“Some people live in an endless on-and-off relationship with control. Either they’re trying to exert it over their lives – by getting obsessive about a diet, a belief system, a phobia, a hobby, a need for order, a twelve-step program – or they’re completely out of control, making a mess of their lives.” (230)

“Any good Jungian therapist will tell you, you’re not supposed to repress the shadow in the first place. That’s when bad things happen. The goal is to integrate it.” (230)

“I used to think that a good relationship meant always getting along. But the secret, I realize, is that when one person shuts down or throws a fit, the other needs to stay in the adult ego state. If both people descended to the wounded child or adapted adolescent, that’s when all the forces of relationship drama and destruction are unleashed.” (246)

“Relationships are about giving, not getting.” (264)

“Life is a learned skill, but instead of teaching it, our culture force-fills developing minds with long division and capital cities-until, at the end of the mandatory period of bondage that’s hyperbolically called school, we’re sent into the world knowing little about it. And so, left on our own to figure out the most important parts of life, we make mistakes for years until, by the time we’ve learned enough from our stumbling to be effective human beings, it’s time for us to die.” (266)

“I have no idea what the boundary is between taking care of my emotions, wants, and needs and taking care of the emotions, wants, and needs of others.” (281)

“The problem many people have is that the exact quality that originally attracted them to their partner becomes a threat once a serious relationship beings.” (324)

“Most people seem to believe that if a relationship doesn’t last until death, it’s a failure. But the only relationship that’s truly a failure is one that lasts longer than it should. The success of a relationship should be measured by its depth, not by its length.” (334)

“Willard F. Harley writes that a man needs five basic things from his wife: sexual fulfillment, recreational companionship, physical attractiveness, domestic support, and admiration… A woman’s five basic needs are affection, conversation, honesty and openness, financial support, and family commitment.” (334)

“Try is the critical word here, because managing feelings is like tamping lions. No matter how successful you think you are, they’re still ultimately in control.” (342)

“life is a test and you pass if you can be true to yourself.” (347)

“Sex is easy to find – whether through game, money, chance, social proof, or charm. So are affairs, orgies, adventures, and three-month relationships-if you know where to look and are willing to go there. But love is rare.” (350)

“Evidently, if you have long receptors in the brain’s reward center for the hormone vasopressin, then you’re more likely to be monogamous. If not, then you’re a born player.” (363)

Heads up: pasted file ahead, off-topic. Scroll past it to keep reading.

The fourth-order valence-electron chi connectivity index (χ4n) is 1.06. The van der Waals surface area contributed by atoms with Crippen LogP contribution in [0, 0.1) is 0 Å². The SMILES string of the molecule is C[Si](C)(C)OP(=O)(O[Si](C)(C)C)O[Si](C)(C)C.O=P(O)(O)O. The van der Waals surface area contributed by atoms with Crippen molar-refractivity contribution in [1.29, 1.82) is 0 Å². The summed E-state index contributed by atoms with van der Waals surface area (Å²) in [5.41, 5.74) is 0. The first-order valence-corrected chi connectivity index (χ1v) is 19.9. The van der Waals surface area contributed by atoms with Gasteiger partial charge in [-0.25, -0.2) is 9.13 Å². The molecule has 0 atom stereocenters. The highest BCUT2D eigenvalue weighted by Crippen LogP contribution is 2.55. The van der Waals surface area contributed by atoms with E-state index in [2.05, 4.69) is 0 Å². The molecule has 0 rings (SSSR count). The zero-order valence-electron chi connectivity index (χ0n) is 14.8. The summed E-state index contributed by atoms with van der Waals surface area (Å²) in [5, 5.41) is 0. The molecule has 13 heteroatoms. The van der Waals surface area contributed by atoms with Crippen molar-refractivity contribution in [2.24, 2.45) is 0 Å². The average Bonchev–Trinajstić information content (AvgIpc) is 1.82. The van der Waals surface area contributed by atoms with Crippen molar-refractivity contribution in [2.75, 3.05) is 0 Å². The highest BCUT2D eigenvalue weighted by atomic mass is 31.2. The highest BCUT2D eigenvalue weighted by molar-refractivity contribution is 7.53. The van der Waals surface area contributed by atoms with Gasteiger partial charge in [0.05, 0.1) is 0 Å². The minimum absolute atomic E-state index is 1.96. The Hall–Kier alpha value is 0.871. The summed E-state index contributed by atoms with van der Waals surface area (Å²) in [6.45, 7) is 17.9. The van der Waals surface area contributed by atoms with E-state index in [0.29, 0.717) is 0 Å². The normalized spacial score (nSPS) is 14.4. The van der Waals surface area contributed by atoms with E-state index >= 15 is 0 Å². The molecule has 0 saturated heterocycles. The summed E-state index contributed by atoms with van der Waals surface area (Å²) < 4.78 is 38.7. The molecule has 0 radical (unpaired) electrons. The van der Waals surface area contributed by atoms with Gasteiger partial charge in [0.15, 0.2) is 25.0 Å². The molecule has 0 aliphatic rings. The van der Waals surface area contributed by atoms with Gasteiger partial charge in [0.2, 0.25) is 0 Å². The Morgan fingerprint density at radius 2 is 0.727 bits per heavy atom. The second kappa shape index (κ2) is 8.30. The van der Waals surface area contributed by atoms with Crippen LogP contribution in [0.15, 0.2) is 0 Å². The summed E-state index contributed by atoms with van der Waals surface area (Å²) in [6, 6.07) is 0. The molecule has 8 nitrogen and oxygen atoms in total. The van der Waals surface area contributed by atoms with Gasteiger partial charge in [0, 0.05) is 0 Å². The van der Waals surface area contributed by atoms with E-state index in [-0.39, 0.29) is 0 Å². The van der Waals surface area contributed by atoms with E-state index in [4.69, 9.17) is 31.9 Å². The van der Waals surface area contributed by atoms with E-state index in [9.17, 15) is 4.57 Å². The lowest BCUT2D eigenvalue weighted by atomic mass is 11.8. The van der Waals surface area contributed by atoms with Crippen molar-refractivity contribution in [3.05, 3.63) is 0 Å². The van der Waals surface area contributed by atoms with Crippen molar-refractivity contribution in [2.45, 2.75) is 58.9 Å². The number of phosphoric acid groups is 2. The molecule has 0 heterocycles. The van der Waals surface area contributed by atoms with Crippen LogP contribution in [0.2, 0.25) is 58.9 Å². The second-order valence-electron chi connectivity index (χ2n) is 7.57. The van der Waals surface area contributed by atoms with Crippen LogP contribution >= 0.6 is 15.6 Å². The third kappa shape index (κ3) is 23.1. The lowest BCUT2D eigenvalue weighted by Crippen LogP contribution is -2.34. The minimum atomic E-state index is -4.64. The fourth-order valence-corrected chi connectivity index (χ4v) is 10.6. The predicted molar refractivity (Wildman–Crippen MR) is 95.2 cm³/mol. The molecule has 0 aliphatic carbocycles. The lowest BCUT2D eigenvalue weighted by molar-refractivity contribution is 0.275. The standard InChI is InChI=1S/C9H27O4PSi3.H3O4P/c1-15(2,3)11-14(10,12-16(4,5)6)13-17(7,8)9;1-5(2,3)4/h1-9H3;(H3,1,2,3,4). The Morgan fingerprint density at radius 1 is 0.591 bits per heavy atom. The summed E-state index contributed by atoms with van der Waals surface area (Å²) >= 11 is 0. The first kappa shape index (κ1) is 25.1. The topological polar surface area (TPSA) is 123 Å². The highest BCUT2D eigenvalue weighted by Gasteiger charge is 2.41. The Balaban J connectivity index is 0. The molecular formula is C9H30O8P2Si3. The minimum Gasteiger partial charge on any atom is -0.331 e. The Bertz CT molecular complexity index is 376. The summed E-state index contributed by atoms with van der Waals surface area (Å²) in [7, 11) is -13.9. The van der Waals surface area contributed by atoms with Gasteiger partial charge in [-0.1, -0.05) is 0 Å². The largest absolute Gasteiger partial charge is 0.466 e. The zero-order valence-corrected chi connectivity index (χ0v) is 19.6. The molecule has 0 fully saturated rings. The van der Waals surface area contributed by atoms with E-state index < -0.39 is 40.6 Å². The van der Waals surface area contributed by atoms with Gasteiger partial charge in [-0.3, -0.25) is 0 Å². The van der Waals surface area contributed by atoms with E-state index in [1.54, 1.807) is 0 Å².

“The person who is too smart to love is truly an idiot.” (365)

“Our lives are like children’s building-block games in which objects are stacked one by one on top of each other. You can build the tower to a certain height without a problem, but as it continues to grow, eventually the instability of the foundation will cause everything to come tumbling down.” (366)

“love is when two (or more) hearts build a safe emotional, mental, and spiritual home that will stand strong no matter how much anyone changes on the inside or the outside. It demands only one things and expects only one thing: that each person be his or her own true self.” (381)

“I realize that I made a mistake by equating variety with freedom. I’m off all social and dating apps and websites. That’s freedom. Less than twenty people have my email address. That’s freedom. My phone barely makes a sound. that’s freedom.” (381)

“It turns out that leaving all my options open has kept me too busy juggling them to really live.” (381)

“The most caring thing to do when they’re upset is simply to ask if they want you to listen, to give advice, to give them space, or to give them loving touch.” (395)

“You can’t change a person unless they’re in diapers.” (400)

Harville Hendrix wrote that the unconscious purpose of a long-term relationship is to finish childhood.” (405)

“True intimacy is when partners stop living in the past – in their trauma history – and start having a relationship with each other in the present moment.” (406)

“In the end, love is not about finding the right person. It’s about becoming the right person>” (408)

“I’ve started thinking of the things my parents didn’t do perfectly as variables that make me an individual rather than as trauma that makes me a patient.” (416)

“It’s tragic. The wounds that humans get are so strong that they’re like robots operating on childhood programming.” (417)

Liked the quotes? Buy the book by clicking here.